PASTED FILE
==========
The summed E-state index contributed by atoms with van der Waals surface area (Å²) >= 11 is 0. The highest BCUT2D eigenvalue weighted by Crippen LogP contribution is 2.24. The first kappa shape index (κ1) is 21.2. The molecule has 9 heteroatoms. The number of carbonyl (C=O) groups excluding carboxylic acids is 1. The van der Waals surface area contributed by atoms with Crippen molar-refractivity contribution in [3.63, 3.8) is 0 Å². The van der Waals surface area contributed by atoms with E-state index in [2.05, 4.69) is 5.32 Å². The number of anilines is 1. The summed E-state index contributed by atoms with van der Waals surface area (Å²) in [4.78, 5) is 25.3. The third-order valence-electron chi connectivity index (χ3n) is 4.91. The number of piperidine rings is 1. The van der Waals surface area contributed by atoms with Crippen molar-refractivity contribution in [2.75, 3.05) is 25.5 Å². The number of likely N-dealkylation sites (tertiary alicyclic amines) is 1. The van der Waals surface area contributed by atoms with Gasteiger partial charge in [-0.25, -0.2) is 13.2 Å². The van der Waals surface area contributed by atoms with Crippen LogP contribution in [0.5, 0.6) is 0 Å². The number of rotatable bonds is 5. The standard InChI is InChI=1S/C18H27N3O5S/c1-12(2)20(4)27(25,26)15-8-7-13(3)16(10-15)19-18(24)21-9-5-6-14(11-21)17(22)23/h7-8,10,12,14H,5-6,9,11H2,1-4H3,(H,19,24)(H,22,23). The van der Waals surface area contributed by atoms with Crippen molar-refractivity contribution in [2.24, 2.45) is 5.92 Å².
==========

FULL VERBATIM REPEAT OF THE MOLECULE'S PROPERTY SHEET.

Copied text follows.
The summed E-state index contributed by atoms with van der Waals surface area (Å²) >= 11 is 0. The highest BCUT2D eigenvalue weighted by Crippen LogP contribution is 2.24. The first kappa shape index (κ1) is 21.2. The molecule has 9 heteroatoms. The number of carbonyl (C=O) groups excluding carboxylic acids is 1. The van der Waals surface area contributed by atoms with Crippen molar-refractivity contribution in [3.63, 3.8) is 0 Å². The van der Waals surface area contributed by atoms with E-state index in [2.05, 4.69) is 5.32 Å². The number of anilines is 1. The summed E-state index contributed by atoms with van der Waals surface area (Å²) in [4.78, 5) is 25.3. The third-order valence-electron chi connectivity index (χ3n) is 4.91. The number of piperidine rings is 1. The van der Waals surface area contributed by atoms with Crippen molar-refractivity contribution in [2.75, 3.05) is 25.5 Å². The number of likely N-dealkylation sites (tertiary alicyclic amines) is 1. The van der Waals surface area contributed by atoms with Gasteiger partial charge in [-0.25, -0.2) is 13.2 Å². The van der Waals surface area contributed by atoms with Crippen LogP contribution in [0.5, 0.6) is 0 Å². The number of rotatable bonds is 5. The standard InChI is InChI=1S/C18H27N3O5S/c1-12(2)20(4)27(25,26)15-8-7-13(3)16(10-15)19-18(24)21-9-5-6-14(11-21)17(22)23/h7-8,10,12,14H,5-6,9,11H2,1-4H3,(H,19,24)(H,22,23). The van der Waals surface area contributed by atoms with Crippen molar-refractivity contribution in [2.24, 2.45) is 5.92 Å².